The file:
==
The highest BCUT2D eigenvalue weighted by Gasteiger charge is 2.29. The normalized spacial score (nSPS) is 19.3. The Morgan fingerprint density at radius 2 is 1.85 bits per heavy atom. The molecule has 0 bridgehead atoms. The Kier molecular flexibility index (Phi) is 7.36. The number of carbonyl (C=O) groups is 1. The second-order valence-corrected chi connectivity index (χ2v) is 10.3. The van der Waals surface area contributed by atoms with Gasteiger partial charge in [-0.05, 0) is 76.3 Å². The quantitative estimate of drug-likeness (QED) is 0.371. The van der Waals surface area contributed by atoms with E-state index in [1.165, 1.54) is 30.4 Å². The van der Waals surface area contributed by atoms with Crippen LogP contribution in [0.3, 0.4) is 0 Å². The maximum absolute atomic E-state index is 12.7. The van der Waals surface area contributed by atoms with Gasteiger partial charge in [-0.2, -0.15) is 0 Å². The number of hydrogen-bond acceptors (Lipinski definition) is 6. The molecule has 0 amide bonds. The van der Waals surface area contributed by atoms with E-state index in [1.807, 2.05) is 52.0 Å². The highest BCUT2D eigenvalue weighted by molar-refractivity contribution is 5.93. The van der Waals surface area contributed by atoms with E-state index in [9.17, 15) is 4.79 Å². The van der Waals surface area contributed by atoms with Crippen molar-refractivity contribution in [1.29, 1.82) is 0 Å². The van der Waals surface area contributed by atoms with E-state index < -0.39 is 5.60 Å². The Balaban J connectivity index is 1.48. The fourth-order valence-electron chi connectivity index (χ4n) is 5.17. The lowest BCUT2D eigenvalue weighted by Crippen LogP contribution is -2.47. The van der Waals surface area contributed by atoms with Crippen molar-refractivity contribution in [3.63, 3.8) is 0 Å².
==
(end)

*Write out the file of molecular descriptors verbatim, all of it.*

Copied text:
The highest BCUT2D eigenvalue weighted by Gasteiger charge is 2.29. The normalized spacial score (nSPS) is 19.3. The Morgan fingerprint density at radius 2 is 1.85 bits per heavy atom. The molecule has 0 bridgehead atoms. The Kier molecular flexibility index (Phi) is 7.36. The number of carbonyl (C=O) groups is 1. The second-order valence-corrected chi connectivity index (χ2v) is 10.3. The van der Waals surface area contributed by atoms with Gasteiger partial charge in [-0.05, 0) is 76.3 Å². The quantitative estimate of drug-likeness (QED) is 0.371. The van der Waals surface area contributed by atoms with E-state index in [1.165, 1.54) is 30.4 Å². The van der Waals surface area contributed by atoms with Crippen LogP contribution in [0.3, 0.4) is 0 Å². The maximum absolute atomic E-state index is 12.7. The van der Waals surface area contributed by atoms with Gasteiger partial charge in [-0.2, -0.15) is 0 Å². The number of hydrogen-bond acceptors (Lipinski definition) is 6. The molecule has 0 amide bonds. The van der Waals surface area contributed by atoms with E-state index in [1.807, 2.05) is 52.0 Å². The highest BCUT2D eigenvalue weighted by molar-refractivity contribution is 5.93. The van der Waals surface area contributed by atoms with E-state index in [9.17, 15) is 4.79 Å². The van der Waals surface area contributed by atoms with Crippen molar-refractivity contribution in [1.29, 1.82) is 0 Å². The van der Waals surface area contributed by atoms with E-state index < -0.39 is 5.60 Å². The Balaban J connectivity index is 1.48. The fourth-order valence-electron chi connectivity index (χ4n) is 5.17. The lowest BCUT2D eigenvalue weighted by Crippen LogP contribution is -2.47. The van der Waals surface area contributed by atoms with Crippen molar-refractivity contribution in [3.63, 3.8) is 0 Å².